I've written books that I've seen as primarily entertainment, and art happens in the process.
I've written books that I've seen as primarily art, and entertainment happens in the process.
These are distinctions that happen in my own head. I would like to report that the books that I've written for the sake of art -- novels and collections of poetry -- are harder, more grueling than the books I've written with entertainment in mind. But I can't.
Some have been. Some haven't. The burdens are different, but, for the most part, equally weighty.
A few other things.
While writing children's novels, I never dumb anything down. If anything, novels for younger readers use every ounce of my imaginative effort. They wear me out much more than a novel for adults -- I use different muscles, but ones that are weaker within me.
And, sorry to report to all those out there who think LA is an art killer, my conversations with producers -- though sometimes baffling and sometimes full of double-speak -- are more often than not conversations with extremely smart, well-read people with artistic vision. Those conversations have pushed me to write in a way that's more philosophically sound and liberated me to be more visually wild -- cinematic.
There is a notion that writing to entertain -- writing commercially -- is how we as artists cop out, sell out, give in. And that writing art is how we maintain our own artistic vision, that's how we remain pure.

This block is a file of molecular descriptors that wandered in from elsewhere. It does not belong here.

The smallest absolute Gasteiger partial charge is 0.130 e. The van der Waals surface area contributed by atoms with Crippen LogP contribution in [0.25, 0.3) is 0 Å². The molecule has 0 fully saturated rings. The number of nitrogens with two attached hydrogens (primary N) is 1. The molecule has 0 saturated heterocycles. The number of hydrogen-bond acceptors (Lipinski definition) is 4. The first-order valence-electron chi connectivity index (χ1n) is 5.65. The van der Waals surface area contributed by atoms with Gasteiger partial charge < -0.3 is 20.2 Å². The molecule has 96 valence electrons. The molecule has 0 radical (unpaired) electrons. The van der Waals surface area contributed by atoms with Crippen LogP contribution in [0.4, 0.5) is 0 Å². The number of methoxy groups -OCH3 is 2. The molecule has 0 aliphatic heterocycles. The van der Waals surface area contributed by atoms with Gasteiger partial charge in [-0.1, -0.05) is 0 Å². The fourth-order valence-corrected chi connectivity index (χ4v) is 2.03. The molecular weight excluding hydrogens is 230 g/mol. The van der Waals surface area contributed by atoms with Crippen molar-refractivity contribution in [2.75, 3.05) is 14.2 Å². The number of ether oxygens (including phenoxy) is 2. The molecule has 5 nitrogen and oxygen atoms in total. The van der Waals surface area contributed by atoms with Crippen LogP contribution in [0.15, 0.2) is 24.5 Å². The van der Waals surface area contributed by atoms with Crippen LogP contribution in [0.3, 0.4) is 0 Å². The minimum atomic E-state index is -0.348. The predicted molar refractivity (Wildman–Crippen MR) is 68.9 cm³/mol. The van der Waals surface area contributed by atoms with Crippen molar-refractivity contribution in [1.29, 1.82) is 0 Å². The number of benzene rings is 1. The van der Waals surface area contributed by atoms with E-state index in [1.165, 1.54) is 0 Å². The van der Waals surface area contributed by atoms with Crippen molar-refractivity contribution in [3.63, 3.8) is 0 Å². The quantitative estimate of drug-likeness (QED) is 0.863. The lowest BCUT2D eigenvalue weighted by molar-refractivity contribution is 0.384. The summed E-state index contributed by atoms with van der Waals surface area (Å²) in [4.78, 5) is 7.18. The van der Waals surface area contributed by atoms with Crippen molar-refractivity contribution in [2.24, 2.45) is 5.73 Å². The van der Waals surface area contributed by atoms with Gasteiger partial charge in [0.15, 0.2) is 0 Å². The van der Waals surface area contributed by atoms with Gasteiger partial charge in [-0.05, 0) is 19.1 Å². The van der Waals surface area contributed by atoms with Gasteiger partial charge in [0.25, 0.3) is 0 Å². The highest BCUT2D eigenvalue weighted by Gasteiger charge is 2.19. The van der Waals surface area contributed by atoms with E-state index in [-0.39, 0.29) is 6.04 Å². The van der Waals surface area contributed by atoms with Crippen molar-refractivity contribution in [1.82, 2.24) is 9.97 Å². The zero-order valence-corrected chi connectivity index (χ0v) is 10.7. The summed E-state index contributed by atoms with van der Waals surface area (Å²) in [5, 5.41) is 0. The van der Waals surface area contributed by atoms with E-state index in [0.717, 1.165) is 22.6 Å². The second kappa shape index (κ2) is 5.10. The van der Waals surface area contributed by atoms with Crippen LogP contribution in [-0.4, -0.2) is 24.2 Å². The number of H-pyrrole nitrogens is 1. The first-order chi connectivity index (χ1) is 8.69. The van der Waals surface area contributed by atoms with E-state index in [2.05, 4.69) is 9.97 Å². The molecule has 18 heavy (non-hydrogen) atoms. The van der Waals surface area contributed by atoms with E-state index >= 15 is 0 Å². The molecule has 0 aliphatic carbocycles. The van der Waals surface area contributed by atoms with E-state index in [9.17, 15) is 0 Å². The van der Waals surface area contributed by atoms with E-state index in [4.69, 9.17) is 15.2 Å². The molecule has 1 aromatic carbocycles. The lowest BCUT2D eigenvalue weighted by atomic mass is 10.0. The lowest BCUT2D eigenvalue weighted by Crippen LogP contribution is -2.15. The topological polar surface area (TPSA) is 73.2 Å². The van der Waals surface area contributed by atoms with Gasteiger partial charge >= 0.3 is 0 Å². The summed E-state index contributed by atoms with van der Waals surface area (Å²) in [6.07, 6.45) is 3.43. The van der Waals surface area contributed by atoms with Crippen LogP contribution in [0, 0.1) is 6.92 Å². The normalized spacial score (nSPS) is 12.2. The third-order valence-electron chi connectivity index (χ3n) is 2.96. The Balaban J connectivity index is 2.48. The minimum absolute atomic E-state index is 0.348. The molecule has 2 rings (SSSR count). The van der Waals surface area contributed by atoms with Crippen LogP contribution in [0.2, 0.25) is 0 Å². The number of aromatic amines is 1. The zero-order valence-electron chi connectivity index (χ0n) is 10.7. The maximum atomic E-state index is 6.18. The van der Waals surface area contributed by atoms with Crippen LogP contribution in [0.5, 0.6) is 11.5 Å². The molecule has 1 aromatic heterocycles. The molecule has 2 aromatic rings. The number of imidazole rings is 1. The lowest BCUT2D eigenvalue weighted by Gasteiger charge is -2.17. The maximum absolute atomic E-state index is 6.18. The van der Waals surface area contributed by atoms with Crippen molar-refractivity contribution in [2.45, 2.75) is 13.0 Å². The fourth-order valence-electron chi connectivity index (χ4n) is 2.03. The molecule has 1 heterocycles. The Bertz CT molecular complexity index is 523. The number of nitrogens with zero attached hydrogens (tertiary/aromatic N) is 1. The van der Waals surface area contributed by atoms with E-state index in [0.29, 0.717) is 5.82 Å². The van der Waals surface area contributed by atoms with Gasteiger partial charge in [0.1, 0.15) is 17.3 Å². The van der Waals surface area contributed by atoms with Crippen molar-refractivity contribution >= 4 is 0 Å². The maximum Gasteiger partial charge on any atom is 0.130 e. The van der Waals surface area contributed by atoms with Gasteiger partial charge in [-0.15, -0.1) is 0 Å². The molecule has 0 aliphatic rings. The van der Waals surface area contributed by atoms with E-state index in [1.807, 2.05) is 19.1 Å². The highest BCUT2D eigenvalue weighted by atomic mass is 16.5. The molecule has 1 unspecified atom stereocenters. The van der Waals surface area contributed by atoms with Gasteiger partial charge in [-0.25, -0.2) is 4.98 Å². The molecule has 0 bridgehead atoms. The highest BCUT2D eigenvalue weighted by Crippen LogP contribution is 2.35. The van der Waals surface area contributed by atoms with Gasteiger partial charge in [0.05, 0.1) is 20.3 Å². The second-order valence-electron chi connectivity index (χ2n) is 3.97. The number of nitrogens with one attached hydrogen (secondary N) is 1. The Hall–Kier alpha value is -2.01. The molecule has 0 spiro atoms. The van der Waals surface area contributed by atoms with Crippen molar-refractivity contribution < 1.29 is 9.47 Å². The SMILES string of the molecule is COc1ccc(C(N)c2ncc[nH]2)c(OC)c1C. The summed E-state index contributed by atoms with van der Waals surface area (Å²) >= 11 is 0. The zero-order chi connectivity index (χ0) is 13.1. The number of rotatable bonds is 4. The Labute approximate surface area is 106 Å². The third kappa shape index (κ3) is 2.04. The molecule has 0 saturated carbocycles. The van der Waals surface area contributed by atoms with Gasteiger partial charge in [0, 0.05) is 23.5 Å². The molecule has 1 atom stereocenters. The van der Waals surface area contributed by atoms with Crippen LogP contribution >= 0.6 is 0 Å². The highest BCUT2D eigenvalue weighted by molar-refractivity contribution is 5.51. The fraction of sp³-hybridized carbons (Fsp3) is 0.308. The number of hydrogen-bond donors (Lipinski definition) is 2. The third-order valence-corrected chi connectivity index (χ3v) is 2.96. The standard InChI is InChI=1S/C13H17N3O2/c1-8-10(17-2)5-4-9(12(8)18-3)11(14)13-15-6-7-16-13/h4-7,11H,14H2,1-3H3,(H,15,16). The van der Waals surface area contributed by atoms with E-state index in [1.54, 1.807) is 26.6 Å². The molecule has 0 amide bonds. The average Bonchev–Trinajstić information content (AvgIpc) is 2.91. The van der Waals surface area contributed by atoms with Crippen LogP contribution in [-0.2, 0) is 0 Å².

I've realized recently that I'm polluted -- but doubly so or equally so as an artist and entertainer.
Because I've gotten in touch with my desire to entertain (with art happening along the way), I've also gotten in touch with the impurities in my desire to make art, and I've realized that my desires to make art are just as impure as my desires to make entertainment.
When making art, I want respect. When making entertainment, I want readers. Sometimes I get neither, sometimes a little of one, the other, both. I can never predict.
Both impurities impact me as a writer. I don't live in a hermitage. I'm a human being who lives among other human beings. And I have no strong desire -- as some writers do -- to do something as grand as withstanding the test of time. This, in fact, never really dawns on me.
Does this mean that I don't ever write anything that is purely for my own joy or enlightenment -- without any expectation of respect or readers?
Well, damn, I find joy in all of it (and requisite despair).
I love the challenges inherent in every project, and, frankly, those distinctions I make in my head between art and entertainment are getting blurrier. This fall I'll work on a novel that I consider to be such a convolution of both that I really don't know where it will sit, even within my own self-made constructs of art and entertainment.
I often talk to writer friends who don't want to take this suggestion or that from an editor. They say it's for artistic reasons. Maybe an editor is asking them to sell out to readers, but maybe not. And sometimes I wonder if artistic vision isn't a bit of hubris, a bit of laziness, or something else altogether -- maybe just the pervasive cultural perceptions about art and entertainment?